Labrador Chewing – How To Stop It
Labrador chewing, like any other dog that chews, is perfectly normal. The part that needs to be corrected is “what” he chews on.
Is He A Puppy?
If the labrador chewing on things is a puppy, it's probably because he's teething. He needs to chew on something to help his teeth come in.
Stick a few of his chew toys in a plastic bag and stick them in the freezer. When you notice him needing to chew, take one out of the freezer and give it to him. When he's done and walks away, put it back in the freezer until the next time he starts in on his labrador chewing.
Rope toys can also be frozen and given to your puppy when he needs to chew on something. Soak the rope in water before placing it in a plastic bag and sticking in the freezer. The rope often keeps a puppy busy longer than the chew toys.
Is He Bored?
Most dogs, and labs are no exception, need plenty of exercise to keep them healthy. However, many people don't realize that getting lots of exercise also keeps their minds agile and alert. A dog that is kept busy won't be a bored dog. Bored dogs often chew!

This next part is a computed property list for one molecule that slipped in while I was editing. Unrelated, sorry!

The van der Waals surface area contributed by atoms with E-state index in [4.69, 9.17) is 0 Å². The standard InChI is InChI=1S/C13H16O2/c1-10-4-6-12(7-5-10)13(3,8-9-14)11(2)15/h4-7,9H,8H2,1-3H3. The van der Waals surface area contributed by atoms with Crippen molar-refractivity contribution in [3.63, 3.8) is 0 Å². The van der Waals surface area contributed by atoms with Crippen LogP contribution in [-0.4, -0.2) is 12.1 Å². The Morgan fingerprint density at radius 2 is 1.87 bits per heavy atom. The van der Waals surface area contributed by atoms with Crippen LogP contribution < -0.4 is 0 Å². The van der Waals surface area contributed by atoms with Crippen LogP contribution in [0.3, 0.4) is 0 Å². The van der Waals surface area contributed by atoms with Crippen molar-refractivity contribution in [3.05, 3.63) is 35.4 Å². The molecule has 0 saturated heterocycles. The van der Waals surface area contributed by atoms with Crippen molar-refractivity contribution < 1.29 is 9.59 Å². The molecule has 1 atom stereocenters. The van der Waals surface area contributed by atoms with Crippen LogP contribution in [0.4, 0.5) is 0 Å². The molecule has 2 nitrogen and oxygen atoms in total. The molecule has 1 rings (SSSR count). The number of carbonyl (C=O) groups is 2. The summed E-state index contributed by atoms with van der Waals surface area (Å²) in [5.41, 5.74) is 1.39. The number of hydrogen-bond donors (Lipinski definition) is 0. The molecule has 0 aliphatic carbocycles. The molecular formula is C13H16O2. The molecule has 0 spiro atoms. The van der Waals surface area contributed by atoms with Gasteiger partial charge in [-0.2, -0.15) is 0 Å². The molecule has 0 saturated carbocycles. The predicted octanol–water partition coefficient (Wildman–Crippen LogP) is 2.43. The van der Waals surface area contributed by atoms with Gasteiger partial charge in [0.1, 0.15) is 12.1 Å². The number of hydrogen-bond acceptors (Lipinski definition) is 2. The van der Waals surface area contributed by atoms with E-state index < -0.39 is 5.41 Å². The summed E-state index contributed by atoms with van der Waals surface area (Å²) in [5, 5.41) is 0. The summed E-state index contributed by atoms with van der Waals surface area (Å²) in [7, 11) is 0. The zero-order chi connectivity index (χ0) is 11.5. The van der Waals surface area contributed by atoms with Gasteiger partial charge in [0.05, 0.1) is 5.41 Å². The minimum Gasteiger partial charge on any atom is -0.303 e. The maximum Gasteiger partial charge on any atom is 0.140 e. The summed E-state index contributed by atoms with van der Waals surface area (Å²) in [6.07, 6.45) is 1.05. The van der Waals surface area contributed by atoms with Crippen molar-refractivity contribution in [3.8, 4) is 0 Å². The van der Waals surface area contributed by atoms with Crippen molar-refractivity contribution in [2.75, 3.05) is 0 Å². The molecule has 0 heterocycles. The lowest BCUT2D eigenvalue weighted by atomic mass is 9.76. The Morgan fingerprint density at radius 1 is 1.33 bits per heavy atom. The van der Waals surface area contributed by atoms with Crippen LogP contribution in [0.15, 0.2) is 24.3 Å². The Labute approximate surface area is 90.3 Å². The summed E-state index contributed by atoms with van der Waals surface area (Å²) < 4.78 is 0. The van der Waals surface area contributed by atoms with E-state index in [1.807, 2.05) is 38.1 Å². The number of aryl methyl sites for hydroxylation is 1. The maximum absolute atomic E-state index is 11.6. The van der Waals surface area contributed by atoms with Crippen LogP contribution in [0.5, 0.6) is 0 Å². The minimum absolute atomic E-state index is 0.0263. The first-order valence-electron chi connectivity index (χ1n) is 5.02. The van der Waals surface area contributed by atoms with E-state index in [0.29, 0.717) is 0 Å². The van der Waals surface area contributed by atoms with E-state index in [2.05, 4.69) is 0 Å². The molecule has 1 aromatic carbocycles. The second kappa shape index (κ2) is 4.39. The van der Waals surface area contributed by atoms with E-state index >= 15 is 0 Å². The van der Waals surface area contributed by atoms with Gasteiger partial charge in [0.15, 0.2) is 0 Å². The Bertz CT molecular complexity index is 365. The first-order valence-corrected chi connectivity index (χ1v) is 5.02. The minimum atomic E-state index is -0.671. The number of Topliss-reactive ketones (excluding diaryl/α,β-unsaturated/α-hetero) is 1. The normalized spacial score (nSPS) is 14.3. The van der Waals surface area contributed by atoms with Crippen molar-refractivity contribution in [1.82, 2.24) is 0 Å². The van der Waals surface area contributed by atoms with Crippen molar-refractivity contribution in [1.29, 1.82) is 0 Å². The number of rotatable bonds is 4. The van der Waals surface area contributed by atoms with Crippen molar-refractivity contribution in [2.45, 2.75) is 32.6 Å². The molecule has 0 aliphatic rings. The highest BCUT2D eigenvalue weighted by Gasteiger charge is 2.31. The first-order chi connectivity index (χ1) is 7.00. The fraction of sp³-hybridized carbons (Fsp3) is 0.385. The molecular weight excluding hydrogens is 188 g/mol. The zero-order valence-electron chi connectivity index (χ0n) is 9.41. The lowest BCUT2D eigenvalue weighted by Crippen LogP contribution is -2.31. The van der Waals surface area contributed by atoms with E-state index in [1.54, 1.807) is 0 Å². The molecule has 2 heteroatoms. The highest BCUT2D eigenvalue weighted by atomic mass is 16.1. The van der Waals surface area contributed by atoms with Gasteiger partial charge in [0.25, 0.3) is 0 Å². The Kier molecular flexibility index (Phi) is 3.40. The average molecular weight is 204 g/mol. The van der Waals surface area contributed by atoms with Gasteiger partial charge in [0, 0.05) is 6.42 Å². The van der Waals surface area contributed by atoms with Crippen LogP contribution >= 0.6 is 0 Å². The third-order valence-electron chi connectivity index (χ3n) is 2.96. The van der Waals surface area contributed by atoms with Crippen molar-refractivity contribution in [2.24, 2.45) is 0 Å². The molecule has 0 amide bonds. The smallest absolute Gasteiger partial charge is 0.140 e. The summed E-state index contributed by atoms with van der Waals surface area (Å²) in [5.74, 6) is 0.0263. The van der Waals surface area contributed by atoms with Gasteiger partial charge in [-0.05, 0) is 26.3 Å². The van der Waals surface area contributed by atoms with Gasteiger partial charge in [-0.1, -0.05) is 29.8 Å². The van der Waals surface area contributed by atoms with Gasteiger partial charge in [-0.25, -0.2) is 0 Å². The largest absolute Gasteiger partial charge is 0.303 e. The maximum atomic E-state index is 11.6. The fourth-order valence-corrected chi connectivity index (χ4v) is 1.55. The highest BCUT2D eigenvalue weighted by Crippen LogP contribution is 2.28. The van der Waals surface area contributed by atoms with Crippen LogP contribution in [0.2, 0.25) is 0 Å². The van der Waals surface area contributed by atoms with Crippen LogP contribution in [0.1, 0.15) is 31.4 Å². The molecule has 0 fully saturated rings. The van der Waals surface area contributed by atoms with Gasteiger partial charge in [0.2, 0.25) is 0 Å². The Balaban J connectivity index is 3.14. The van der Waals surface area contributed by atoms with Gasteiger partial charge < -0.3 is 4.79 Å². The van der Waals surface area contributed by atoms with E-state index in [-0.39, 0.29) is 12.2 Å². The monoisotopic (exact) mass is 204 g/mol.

If the labrador chewing tends to happen while you are away from home, plan on giving your dog a brisk walk or a vigorous romp before leaving the home. Your dog will enjoy the activity and he'll be more apt to take a nap when he gets back home and you leave.
Leaving out toys for him to play with while you are gone is also recommended.
There is always the possibility that the labrador chewing is happening because your pet is experiencing separation anxiety. Your pet may be stressing because he misses you or he doesn't like to be left alone. Again, exercise and spending time with him before you leave will help your pet.
If at all possible, arrange for a family member or friend to visit your dog during long periods of separation. Breaking up hours of being left alone will soften the stress of separation.
You may consider putting half of his toys away for a short time. Every week pick up all of his toys and swap them out for the toys that have been in hiding. Changing his environment may also help. Leave a radio on in one room for a day. The next day leave the television on. Change the stations and the channels to give him different voices and sounds to listen to.
Your dog isn't trying to make you miserable with the labrador chewing, but he is telling you that something is wrong. He needs your help to show him what is acceptable and what isn't.